Conclusion: The Intuos4 Medium Pen Tablet is definitely a step up from the Bamboo line of tablets that Wacom offers. For the uses in my evaluation it is probably overkill, and people who would use it in a similar manner would probably be better served by a selection from the Bamboo line. However, if your usage is more as a professional or as a series amateur, then you will find the additional controls and capabilities of this tablet more suited to your needs....more info
  • Great could be better
    Excellent Tablet. I have had each version of the intuos tablet and they have all been good. I use this tablet daily. Mostly in photoshop and a 3d modeling application called modo. I have not noticed a big improvement as far as sensitivity goes despite the increased levels. Im also not impressed by the rocker switch on the pen. It does not feel as sturdy as previous models. Almost as if they used a cheaper switch. What makes this tablet an upgrade in my opinion is the buttons on the tablet. I always knocked the buttons on the right side on my intuos 3 and would end up turning them off. Having all buttons on one side is a big advantage. The touch strip on the previous model was nice but have it as a circular control makes so much more sense. In modo there are alot of keyboard shortcuts. To many for me to remember. customizing the circular control means that i can access four pie chart menus within the application giving me instant access to so many tools without me having to memorize the short cut. ...more info
  • An Improvement
    I gave this to my daughter (Vicious Violet Productions) because she is far more familiar with web graphic/design than I am. I asked her to write a review and here is what she has to say about the product as compared with a previous model from the same company.

    It's a lot easier to use as a drawing tool than my previous tablet, the Wacom Graphire 3--not just in calibration, but also in the variety of pen nibs and the fact that the pen is considerably easier to hold. The zoom circle is a pretty handy tool, although it's not as precise as simply using the zoom tool, but it's a nice convenience anyway. Something I personally liked was that the right-click on the pen was set to the top button rather than the bottom like with the Graphire 3, though that is more of a personal preference. The additional pen nibs are not only a welcomed addition, but the additional types--pencil nib and paintbrush nib--add a nice experience for working in the digital medium.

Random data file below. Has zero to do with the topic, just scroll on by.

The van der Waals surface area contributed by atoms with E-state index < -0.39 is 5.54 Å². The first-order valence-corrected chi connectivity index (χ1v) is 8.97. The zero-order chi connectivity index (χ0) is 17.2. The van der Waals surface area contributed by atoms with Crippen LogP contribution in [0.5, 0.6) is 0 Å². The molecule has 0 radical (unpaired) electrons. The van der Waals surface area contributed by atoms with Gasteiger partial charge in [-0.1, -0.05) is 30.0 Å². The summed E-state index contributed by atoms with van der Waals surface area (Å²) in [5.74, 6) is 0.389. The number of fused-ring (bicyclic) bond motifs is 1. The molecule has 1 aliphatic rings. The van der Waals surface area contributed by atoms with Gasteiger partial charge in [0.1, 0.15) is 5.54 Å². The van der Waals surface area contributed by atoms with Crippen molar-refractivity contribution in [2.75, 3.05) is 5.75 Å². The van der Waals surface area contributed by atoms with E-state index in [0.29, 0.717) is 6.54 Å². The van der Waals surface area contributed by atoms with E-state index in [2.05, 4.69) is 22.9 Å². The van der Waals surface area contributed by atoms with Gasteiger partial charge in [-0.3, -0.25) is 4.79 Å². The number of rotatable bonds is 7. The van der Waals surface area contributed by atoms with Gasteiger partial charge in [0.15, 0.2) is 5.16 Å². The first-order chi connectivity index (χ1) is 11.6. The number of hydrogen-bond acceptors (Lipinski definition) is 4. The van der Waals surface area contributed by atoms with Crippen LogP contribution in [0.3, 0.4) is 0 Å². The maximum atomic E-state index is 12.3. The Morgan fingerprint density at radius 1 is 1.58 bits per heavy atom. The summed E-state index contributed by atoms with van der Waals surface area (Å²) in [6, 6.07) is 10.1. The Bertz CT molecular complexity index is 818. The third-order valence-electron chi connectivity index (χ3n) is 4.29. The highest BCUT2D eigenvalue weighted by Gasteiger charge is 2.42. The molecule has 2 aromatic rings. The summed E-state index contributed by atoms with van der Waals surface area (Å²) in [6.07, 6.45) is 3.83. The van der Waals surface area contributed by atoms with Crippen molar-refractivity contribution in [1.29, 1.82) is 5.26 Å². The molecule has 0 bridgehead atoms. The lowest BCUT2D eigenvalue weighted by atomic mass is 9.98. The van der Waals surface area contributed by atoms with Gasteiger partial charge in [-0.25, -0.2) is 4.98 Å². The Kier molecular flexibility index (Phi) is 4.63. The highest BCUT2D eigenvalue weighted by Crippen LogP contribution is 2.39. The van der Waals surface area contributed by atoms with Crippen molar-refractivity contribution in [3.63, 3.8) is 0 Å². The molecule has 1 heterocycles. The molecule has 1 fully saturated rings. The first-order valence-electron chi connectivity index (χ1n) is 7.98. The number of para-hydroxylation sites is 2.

Although I've yet to fully experience all that the Intuos 4 has to offer as of this writing, I am already finding a lot of improvements over the Graphire 3. ...more info
  • Pretty On the Inside.
    Honestly, the place I work doesn't look very impressive. It is full of cobbled together machines, with mirrors askew and wires everywhere. I am comforted by the knowledge that it is accomplishing high-end science, and perhaps professional tools simply shouldn't be pretty. The Intuos line seems to have followed that logic quite closely in the past, with very sterile and clunky looking tablets that delivered impressive results. With that in mind, there may be some trepidation about this flashy update, all covered in shiny black plastic and LCD screens. I assure you, though, that they have not forgotten where they will be used or who they will be used by.

    The Basics:

    A modern tablet is expected to do a few things. It should give touchscreen-like functionality (with a pen rather than a finger). That means that I should be able to draw as I would with a real pencil/paintbrush/etc. To this end, the tablet must have pressure sensitivity. For example, pressing harder with a simulated paintbrush should create a larger blob of paint. Really, these are all that are required, and the Wacom does them excellently, giving both an extremely precise (high resolution) X-Y position and pressure sensitivity. It is very enjoyable and intuitive for use in Photoshop, which is my primary use. Will the increase in sensitivity resolution over the Intuos3 demand that you upgrade? For all but the most demanding, I would say no. With that said, you will surely enjoy it when you do decide to upgrade. Specifically, I enjoy the ability to use very light strokes, which did not register as anything on older tablets. For people who enjoy using very faint lines in art, this is a very appreciated addition. Also appreciated is the nib holder in the pen base, which houses a good number of nibs, preventing the "missing sock" phenomena you may have experienced in the past, as the small guys tended to mysteriously disappear. Regardless of which nib is chosen, the surface of the new Intuos gives a very natural feel that Wacom has really perfected at this point.